“Not a day goes by when someone doesn’t tell me that they saw my pictures posted on Match.com or another [website],” says Miami model Yuliana Avalos.
That’s not because Avalos is an online dating enthusiast — it’s because Match.com allegedly allowed more than 200 fake profiles to post Avalos’ pictures, according to the New York Post. Now, the part-time model is taking legal action.
Late last week, Avalos and an unspecified group of other plaintiffs who say their photos were used to make phony accounts filed a $1.5 billion class-action suit against Match.com’s parent company, IAC (InterActiveCorp), in Manhattan federal court, according to the Post.
Avalos told The New York Daily News these phony profiles allegedly led to tragedy for one Match.com user. Al Circelli, a 70-year-old Yonkers, N.Y., resident, was reportedly fooled by a fake profile that used Avalos’ modeling pictures. Apparently, “Aisha” told Circelli she needed him to send her money to Ghana.
Avalos said she was horrified when she discovered her face had played a role in the scam.
“The woman who he thought he was talking to was begging him for money and he finally went broke,” she told the Daily News. “He had to borrow money from his son. He went bankrupt. He lost everything. He was so ashamed that he killed himself.”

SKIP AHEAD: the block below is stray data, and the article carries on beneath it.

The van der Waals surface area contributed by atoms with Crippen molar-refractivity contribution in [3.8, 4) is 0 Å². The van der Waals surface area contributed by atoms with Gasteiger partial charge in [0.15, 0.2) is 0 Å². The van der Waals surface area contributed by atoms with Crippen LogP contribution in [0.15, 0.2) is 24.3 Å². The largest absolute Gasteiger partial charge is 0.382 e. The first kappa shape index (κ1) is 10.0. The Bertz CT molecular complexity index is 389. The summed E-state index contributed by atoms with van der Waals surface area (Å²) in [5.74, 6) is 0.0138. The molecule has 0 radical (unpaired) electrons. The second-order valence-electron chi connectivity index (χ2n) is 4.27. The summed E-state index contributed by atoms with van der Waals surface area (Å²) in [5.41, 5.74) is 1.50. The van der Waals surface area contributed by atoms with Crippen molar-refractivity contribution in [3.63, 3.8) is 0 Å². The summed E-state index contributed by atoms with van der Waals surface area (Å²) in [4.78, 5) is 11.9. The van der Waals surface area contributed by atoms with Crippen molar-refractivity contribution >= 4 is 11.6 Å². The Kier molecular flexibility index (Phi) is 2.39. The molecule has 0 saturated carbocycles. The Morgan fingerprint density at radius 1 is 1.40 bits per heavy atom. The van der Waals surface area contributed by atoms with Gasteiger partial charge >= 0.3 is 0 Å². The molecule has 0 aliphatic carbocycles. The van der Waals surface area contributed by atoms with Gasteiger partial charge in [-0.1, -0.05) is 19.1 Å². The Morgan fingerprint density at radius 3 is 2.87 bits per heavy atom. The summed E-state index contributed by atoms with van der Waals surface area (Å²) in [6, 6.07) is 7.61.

According to Avalos’ lawyer, these phony accounts are easily preventable with the right software, ABC News reports. The Post notes the plaintiffs are seeking a court to mandate Match.com monitor international IP addresses to prevent international users from creating domestic accounts.
A Match.com representative told The Huffington Post that, “The real scam here is this meritless lawsuit, which is filled with outlandish conspiracy theories and clumsy fabrications in lieu of factual or legal basis. We’re confident that our legal system is as adept as we are at detecting scammers and will dismiss this case in short order.”
The company was previously sued for allowing phony Match.com profiles. In 2011, a group of former Match.com users filed a class-action lawsuit in Dallas, alleging the site purposely misled users by allowing millions of fake or outdated profiles. The case was later dismissed, and a Dallas District Court decided that Match.com is not required to “police, vet, update website content.”